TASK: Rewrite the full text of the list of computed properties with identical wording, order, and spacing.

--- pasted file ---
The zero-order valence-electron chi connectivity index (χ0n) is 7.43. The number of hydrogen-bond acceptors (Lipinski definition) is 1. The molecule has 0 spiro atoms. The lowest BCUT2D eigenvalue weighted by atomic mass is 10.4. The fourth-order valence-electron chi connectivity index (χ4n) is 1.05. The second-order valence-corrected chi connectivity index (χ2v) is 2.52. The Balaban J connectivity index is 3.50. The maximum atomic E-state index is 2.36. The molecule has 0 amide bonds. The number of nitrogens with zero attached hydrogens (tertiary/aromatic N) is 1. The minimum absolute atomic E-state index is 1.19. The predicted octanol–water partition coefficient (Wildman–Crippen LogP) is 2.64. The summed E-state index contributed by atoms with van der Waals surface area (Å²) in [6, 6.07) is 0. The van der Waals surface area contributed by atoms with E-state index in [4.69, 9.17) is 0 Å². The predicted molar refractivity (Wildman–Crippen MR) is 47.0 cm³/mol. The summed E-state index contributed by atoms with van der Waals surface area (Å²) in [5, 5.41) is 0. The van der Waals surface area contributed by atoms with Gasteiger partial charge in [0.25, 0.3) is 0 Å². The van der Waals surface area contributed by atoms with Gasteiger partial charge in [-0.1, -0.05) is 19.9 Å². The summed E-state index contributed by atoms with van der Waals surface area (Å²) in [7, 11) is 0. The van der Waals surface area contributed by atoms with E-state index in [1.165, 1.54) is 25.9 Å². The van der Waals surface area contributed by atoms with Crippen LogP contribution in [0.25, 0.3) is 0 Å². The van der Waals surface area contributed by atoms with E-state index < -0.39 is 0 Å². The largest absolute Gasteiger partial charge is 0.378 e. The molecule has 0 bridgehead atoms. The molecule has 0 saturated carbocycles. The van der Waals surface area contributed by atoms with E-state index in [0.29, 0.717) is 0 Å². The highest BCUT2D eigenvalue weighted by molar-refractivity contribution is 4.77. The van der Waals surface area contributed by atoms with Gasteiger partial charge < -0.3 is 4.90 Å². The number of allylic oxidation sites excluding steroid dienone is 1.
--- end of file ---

The zero-order valence-electron chi connectivity index (χ0n) is 7.43. The number of hydrogen-bond acceptors (Lipinski definition) is 1. The molecule has 0 spiro atoms. The lowest BCUT2D eigenvalue weighted by atomic mass is 10.4. The fourth-order valence-electron chi connectivity index (χ4n) is 1.05. The second-order valence-corrected chi connectivity index (χ2v) is 2.52. The Balaban J connectivity index is 3.50. The maximum atomic E-state index is 2.36. The molecule has 0 amide bonds. The number of nitrogens with zero attached hydrogens (tertiary/aromatic N) is 1. The minimum absolute atomic E-state index is 1.19. The predicted octanol–water partition coefficient (Wildman–Crippen LogP) is 2.64. The summed E-state index contributed by atoms with van der Waals surface area (Å²) in [6, 6.07) is 0. The van der Waals surface area contributed by atoms with E-state index in [4.69, 9.17) is 0 Å². The predicted molar refractivity (Wildman–Crippen MR) is 47.0 cm³/mol. The summed E-state index contributed by atoms with van der Waals surface area (Å²) in [5, 5.41) is 0. The van der Waals surface area contributed by atoms with Gasteiger partial charge in [0.25, 0.3) is 0 Å². The van der Waals surface area contributed by atoms with Gasteiger partial charge in [-0.1, -0.05) is 19.9 Å². The summed E-state index contributed by atoms with van der Waals surface area (Å²) in [7, 11) is 0. The van der Waals surface area contributed by atoms with E-state index in [1.165, 1.54) is 25.9 Å². The van der Waals surface area contributed by atoms with Crippen LogP contribution in [0.25, 0.3) is 0 Å². The van der Waals surface area contributed by atoms with E-state index < -0.39 is 0 Å². The largest absolute Gasteiger partial charge is 0.378 e. The molecule has 0 bridgehead atoms. The molecule has 0 saturated carbocycles. The van der Waals surface area contributed by atoms with E-state index in [0.29, 0.717) is 0 Å². The highest BCUT2D eigenvalue weighted by molar-refractivity contribution is 4.77. The van der Waals surface area contributed by atoms with Gasteiger partial charge < -0.3 is 4.90 Å². The number of allylic oxidation sites excluding steroid dienone is 1.